We deny that the pursuit of sexual pleasure is a justification for the development or use of AI, and we condemn the objectification of humans that results from employing AI for sexual purposes. AI should not intrude upon or substitute for the biblical expression of sexuality between a husband and wife according to God’s design for human marriage.

Genesis 1:26-29; 2:18-25; Matthew 5:27-30; 1 Thess 4:3-4

Article 5: Bias

We affirm that, as a tool created by humans, AI will be inherently subject to bias and that these biases must be accounted for, minimized, or removed through continual human oversight and discretion. AI should be designed and used in such ways that treat all human beings as having equal worth and dignity. AI should be utilized as a tool to identify and eliminate bias inherent in human decision-making.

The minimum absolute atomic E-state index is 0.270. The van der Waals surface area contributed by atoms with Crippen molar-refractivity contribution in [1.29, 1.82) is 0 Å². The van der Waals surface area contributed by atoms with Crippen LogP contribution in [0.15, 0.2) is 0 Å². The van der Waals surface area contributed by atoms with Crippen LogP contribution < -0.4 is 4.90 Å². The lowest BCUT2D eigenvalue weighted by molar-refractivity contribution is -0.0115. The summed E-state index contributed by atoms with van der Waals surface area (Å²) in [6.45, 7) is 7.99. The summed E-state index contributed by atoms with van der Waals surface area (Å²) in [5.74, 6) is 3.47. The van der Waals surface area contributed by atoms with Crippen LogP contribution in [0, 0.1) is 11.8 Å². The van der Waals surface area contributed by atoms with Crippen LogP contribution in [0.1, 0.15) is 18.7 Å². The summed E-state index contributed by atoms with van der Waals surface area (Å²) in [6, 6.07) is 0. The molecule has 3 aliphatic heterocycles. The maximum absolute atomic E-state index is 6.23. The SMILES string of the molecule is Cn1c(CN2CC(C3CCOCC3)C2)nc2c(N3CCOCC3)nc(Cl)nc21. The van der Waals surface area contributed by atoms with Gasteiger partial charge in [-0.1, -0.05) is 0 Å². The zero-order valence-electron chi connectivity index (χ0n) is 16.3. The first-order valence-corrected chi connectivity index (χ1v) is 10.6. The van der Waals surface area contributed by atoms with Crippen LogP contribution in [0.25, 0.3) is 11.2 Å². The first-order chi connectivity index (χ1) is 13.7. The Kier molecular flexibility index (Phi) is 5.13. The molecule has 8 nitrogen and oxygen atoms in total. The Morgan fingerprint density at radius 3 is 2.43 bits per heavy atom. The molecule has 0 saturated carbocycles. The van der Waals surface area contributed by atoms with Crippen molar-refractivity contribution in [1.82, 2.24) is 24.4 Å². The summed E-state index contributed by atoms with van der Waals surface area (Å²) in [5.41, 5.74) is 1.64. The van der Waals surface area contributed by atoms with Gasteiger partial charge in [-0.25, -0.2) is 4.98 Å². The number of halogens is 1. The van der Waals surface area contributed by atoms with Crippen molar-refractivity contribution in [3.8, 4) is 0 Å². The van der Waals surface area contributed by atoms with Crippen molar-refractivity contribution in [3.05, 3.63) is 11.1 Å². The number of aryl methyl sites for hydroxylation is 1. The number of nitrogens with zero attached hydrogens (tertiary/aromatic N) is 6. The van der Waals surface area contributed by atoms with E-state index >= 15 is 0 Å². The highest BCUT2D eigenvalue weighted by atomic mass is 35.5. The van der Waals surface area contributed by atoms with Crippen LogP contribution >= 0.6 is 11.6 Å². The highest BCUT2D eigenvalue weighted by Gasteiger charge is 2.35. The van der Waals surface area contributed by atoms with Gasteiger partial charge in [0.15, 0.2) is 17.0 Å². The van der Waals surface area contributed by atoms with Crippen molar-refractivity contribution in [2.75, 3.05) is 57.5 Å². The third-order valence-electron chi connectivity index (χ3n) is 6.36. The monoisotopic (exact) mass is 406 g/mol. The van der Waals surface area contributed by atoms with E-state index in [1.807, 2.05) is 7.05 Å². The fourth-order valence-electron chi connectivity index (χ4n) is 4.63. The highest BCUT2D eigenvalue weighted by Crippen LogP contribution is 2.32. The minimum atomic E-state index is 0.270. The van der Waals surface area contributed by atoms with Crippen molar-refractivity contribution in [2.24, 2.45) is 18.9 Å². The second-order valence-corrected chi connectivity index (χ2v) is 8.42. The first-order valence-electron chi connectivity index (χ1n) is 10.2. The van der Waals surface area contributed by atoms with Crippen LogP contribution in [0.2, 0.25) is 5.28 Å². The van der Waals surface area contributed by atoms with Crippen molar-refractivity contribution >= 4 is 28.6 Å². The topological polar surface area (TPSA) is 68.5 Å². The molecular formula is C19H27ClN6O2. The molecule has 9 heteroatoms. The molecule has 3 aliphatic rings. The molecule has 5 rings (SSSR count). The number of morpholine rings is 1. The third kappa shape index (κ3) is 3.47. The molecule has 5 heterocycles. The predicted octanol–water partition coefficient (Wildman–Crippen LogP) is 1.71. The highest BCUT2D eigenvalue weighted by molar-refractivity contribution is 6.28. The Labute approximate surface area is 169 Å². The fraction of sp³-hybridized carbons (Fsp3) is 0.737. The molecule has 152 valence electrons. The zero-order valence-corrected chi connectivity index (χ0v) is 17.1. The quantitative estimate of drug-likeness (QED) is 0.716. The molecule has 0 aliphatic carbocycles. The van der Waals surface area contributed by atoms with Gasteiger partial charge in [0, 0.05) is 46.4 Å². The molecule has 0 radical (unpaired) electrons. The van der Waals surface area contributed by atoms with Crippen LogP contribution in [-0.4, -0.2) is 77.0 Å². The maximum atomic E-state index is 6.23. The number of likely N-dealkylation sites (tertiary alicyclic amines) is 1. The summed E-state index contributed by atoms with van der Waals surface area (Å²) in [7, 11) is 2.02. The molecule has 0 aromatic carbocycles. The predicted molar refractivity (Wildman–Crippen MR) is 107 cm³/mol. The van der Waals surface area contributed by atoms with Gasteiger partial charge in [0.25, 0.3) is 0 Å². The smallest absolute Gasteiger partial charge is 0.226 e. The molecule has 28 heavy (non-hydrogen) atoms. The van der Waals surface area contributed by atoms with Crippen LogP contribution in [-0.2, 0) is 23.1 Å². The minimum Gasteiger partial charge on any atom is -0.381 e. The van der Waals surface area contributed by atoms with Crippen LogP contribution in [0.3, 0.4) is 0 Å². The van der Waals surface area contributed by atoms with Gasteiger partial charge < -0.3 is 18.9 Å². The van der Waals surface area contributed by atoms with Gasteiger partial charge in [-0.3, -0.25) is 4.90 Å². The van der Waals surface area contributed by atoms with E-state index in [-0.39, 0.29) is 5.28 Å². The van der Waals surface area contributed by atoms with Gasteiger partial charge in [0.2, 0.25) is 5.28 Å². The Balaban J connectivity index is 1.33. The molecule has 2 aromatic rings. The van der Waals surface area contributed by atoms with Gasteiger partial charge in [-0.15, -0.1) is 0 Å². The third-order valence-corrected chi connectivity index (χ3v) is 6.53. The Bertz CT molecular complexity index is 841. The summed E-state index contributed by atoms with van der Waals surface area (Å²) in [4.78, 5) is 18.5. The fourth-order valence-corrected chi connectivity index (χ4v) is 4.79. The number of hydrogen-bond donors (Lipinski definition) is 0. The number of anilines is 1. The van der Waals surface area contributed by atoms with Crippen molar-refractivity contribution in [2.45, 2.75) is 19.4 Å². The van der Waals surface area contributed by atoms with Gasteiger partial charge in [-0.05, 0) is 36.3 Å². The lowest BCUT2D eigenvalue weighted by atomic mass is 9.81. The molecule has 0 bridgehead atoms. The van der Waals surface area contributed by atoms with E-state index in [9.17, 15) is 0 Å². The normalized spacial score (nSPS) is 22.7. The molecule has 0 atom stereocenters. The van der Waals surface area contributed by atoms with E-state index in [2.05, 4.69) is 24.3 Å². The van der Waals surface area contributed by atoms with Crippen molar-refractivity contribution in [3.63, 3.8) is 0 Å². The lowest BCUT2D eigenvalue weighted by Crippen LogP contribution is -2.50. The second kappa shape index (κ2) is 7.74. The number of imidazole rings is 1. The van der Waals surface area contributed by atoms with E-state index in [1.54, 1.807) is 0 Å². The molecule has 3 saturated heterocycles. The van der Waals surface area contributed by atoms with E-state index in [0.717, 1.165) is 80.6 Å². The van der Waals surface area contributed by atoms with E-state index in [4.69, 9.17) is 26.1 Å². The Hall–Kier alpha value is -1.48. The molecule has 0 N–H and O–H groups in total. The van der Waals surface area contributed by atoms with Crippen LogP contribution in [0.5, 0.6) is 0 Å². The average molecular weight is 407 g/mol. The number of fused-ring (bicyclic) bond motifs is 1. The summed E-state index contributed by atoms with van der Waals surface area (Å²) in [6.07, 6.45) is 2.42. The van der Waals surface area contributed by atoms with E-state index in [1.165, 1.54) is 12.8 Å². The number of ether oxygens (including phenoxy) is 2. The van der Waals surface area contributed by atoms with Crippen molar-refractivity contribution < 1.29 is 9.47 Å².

We deny that AI should be designed or used in ways that violate the fundamental principle of human dignity for all people. Neither should AI be used in ways that reinforce or further any ideology or agenda, seeking to subjugate human autonomy under the power of the state.

Micah 6:8; John 13:34; Galatians 3:28-29; 5:13-14; Philippians 2:3-4; Romans 12:10

Article 4: Medicine

We affirm that AI-related advances in medical technologies are expressions of God’s common grace through and for people created in His image and that these advances will increase our capacity to provide enhanced medical diagnostics and therapeutic interventions as we seek to care for all people. These advances should be guided by basic principles of medical ethics, including beneficence, non-maleficence, autonomy, and justice, which are all consistent with the biblical principle of loving our neighbor.

We deny that death and disease—effects of the Fall—can ultimately be eradicated apart from Jesus Christ. Utilitarian applications regarding healthcare distribution should not override the dignity of human life. Fur- 3 thermore, we reject the materialist and consequentialist worldview that understands medical applications of AI as a means of improving, changing, or completing human beings.